The cover story of the Jan. 2 issue of The New York Times Magazine is Melanie Thernstrom's chronicle of how her husband, Michael, and she became parents to Kieran and Violet -- "twiblings," as she describes them, since they are not twins but were born almost at the same time.
In the account titled "Meet the Twiblings," Melanie, who married in her early 40s, writes in a deeply personal way of her infertility and the six rounds of in vitro fertilization (IVF) that failed. Based on the desire for their children to be "same-age companions," Michael suggested they find two women to carry their implanted embryos at the same time.
Embryos created by sperm from Michael and eggs donated by a young California woman they interviewed were transferred to Melissa, then 30, and Fie, then 34, at the same time. The "gestational carriers," as Melanie called them, lived in Oregon, as did Melanie and Michael.
"We were careful to refer to the fetuses as the 'drafts' rather than our chosen names to remind ourselves that they were notes toward the children we wanted, but if they died, they were just beginnings like all the embryos had been, and we would start again," Melanie wrote.
Melissa gave birth to a boy, Kieran, and Fie to Violet five days apart.
While Melanie acknowledged she "can count the ways Plan B is a less-desirable way to have children," it "became the best plan, because Plan B created the children that we have and are convinced we had to have."
Bioethicist C. Ben Mitchell said the account points to a wider cultural problem.
"This kind of boutique baby making is incontestable evidence of a consumerist culture run amok. And it's going to get worse before it gets better, I'm afraid," said Mitchell, professor of moral philosophy at Union University in Jackson, Tenn., and a consultant to the Southern Baptist Ethics & Religious Liberty Commission.
"The desire to have children is good. But even good desires can become disordered, and disordered desires can become pathological," he said in a statement to Baptist Press. "Ms. Thernstrom would not be denied her desire no matter what the cost. By her own admission, she spent a small fortune, rejected every ethical caution and was complicit in the death of dozens of human embryos through failed IVF procedures -- all in her quest to make her own dream come true. The narcissism in her essay is simply breathtaking."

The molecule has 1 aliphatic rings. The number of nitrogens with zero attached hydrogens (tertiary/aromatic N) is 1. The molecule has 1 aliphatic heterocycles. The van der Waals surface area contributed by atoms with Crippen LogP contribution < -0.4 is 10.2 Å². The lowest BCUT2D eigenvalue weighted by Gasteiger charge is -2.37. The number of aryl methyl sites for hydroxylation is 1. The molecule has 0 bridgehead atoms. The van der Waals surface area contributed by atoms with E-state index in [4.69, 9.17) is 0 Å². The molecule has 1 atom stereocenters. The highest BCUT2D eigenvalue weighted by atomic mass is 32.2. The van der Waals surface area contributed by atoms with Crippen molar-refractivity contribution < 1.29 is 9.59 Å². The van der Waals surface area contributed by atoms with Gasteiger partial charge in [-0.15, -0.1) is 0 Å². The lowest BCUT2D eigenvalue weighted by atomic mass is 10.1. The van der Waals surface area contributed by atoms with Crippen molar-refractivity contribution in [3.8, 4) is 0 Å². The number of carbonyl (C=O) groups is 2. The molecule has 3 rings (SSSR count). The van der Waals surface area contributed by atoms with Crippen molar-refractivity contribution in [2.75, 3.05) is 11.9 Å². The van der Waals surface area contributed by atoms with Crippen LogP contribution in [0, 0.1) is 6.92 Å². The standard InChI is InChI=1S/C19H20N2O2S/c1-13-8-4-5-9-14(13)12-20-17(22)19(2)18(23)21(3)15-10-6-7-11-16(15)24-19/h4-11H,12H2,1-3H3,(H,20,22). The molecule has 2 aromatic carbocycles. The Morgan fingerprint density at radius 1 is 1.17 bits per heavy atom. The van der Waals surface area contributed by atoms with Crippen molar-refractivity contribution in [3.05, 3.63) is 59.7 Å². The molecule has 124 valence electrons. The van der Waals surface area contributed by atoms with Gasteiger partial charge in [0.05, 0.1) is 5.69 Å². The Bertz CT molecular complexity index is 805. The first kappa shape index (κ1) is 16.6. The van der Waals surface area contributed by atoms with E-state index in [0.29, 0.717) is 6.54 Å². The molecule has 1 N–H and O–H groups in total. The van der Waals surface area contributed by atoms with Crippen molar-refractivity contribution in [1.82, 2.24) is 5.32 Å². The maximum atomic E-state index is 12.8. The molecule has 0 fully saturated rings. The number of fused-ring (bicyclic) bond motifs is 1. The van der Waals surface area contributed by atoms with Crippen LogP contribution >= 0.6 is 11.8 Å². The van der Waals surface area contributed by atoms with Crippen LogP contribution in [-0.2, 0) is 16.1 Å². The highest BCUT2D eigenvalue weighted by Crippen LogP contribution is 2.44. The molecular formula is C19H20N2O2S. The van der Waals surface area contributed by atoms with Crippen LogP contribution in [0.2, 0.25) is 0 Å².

In a Jan. 3 blog post, R. Albert Mohler Jr. said the article illustrates the revolution that has taken place because of reproductive technologies.
"It is as if we are now living on a new planet -- one in which all the natural boundaries of sex and reproduction have been left behind," wrote the president of Southern Baptist Theological Seminary in Louisville, Ky. "The technologies of reproduction are redefining sex, marriage, relationships, family, and the human story. Humanity is rushing headlong into a world in which the answer to the question, 'Where did I come from?,' can be endlessly complicated. We have no adequate categories for explaining the relationship of little Kieran and Violet and all those who 'conspired' to bring them to be. ...
"The theological and moral implications of all this are endless and urgent, but the technologies rush ahead. For Christians, the most urgent issue is the total separation of natural marriage from the process of human reproduction that is made possible by these technologies. The moral complexities surrounding Kieran and Violet Thernstrom and their 'extended family' are vexing."
Mohler added, "An entire industry now operates with a global reach, offering these reproductive technologies to virtually anyone with the cash to pay. You can count on reproductive technologies expanding as a growth industry."
The New York Times Magazine article may be accessed online at http://nyti.ms/gdpCVl.
Tom Strode is Washington bureau chief for Baptist Press.
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